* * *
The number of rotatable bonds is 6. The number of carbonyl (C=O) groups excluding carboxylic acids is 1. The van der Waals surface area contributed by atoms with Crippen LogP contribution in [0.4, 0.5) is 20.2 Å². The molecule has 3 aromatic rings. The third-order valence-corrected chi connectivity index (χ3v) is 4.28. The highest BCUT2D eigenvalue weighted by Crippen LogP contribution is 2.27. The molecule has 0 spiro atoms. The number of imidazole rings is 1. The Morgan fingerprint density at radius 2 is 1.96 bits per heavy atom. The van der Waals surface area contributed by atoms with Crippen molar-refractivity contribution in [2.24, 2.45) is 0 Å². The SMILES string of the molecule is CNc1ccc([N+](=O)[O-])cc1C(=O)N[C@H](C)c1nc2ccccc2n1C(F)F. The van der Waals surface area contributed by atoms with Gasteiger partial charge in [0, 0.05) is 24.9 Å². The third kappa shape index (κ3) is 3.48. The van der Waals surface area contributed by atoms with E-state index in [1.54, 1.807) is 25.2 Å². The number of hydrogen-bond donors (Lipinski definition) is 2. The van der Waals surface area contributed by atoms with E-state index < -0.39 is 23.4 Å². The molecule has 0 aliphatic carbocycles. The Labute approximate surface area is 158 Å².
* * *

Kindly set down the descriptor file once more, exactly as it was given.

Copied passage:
The number of rotatable bonds is 6. The number of carbonyl (C=O) groups excluding carboxylic acids is 1. The van der Waals surface area contributed by atoms with Crippen LogP contribution in [0.4, 0.5) is 20.2 Å². The molecule has 3 aromatic rings. The third-order valence-corrected chi connectivity index (χ3v) is 4.28. The highest BCUT2D eigenvalue weighted by Crippen LogP contribution is 2.27. The molecule has 0 spiro atoms. The number of imidazole rings is 1. The Morgan fingerprint density at radius 2 is 1.96 bits per heavy atom. The van der Waals surface area contributed by atoms with Crippen molar-refractivity contribution in [2.24, 2.45) is 0 Å². The SMILES string of the molecule is CNc1ccc([N+](=O)[O-])cc1C(=O)N[C@H](C)c1nc2ccccc2n1C(F)F. The van der Waals surface area contributed by atoms with Gasteiger partial charge in [0, 0.05) is 24.9 Å². The third kappa shape index (κ3) is 3.48. The van der Waals surface area contributed by atoms with E-state index in [1.54, 1.807) is 25.2 Å². The number of hydrogen-bond donors (Lipinski definition) is 2. The van der Waals surface area contributed by atoms with E-state index < -0.39 is 23.4 Å². The molecule has 0 aliphatic carbocycles. The Labute approximate surface area is 158 Å².